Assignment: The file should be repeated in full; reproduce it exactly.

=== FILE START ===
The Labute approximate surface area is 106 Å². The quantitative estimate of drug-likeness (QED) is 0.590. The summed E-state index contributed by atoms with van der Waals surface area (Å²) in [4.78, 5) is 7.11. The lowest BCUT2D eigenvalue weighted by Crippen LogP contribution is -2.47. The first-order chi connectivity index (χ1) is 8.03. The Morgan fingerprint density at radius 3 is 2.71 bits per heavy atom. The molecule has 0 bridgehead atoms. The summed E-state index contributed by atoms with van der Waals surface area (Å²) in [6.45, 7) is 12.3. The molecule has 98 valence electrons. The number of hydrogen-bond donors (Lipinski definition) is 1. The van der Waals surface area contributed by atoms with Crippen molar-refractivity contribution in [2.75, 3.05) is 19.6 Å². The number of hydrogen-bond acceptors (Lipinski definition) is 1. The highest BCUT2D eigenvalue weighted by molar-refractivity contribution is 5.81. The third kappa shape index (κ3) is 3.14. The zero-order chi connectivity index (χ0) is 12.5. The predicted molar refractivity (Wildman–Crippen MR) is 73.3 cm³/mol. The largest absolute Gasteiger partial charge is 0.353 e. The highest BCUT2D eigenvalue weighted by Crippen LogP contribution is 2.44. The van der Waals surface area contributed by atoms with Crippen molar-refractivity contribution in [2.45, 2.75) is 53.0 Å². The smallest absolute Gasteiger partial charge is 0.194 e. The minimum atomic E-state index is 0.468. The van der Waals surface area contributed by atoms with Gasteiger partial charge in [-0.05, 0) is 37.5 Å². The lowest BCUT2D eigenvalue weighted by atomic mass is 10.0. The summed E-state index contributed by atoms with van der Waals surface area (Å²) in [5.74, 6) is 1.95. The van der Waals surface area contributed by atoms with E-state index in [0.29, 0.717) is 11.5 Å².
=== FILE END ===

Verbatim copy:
The Labute approximate surface area is 106 Å². The quantitative estimate of drug-likeness (QED) is 0.590. The summed E-state index contributed by atoms with van der Waals surface area (Å²) in [4.78, 5) is 7.11. The lowest BCUT2D eigenvalue weighted by Crippen LogP contribution is -2.47. The first-order chi connectivity index (χ1) is 8.03. The Morgan fingerprint density at radius 3 is 2.71 bits per heavy atom. The molecule has 0 bridgehead atoms. The summed E-state index contributed by atoms with van der Waals surface area (Å²) in [6.45, 7) is 12.3. The molecule has 98 valence electrons. The number of hydrogen-bond donors (Lipinski definition) is 1. The van der Waals surface area contributed by atoms with Crippen molar-refractivity contribution in [2.75, 3.05) is 19.6 Å². The number of hydrogen-bond acceptors (Lipinski definition) is 1. The highest BCUT2D eigenvalue weighted by molar-refractivity contribution is 5.81. The third kappa shape index (κ3) is 3.14. The zero-order chi connectivity index (χ0) is 12.5. The predicted molar refractivity (Wildman–Crippen MR) is 73.3 cm³/mol. The largest absolute Gasteiger partial charge is 0.353 e. The highest BCUT2D eigenvalue weighted by Crippen LogP contribution is 2.44. The van der Waals surface area contributed by atoms with Crippen molar-refractivity contribution in [2.45, 2.75) is 53.0 Å². The smallest absolute Gasteiger partial charge is 0.194 e. The minimum atomic E-state index is 0.468. The van der Waals surface area contributed by atoms with Gasteiger partial charge in [-0.05, 0) is 37.5 Å². The lowest BCUT2D eigenvalue weighted by atomic mass is 10.0. The summed E-state index contributed by atoms with van der Waals surface area (Å²) in [5.74, 6) is 1.95. The van der Waals surface area contributed by atoms with E-state index in [0.29, 0.717) is 11.5 Å².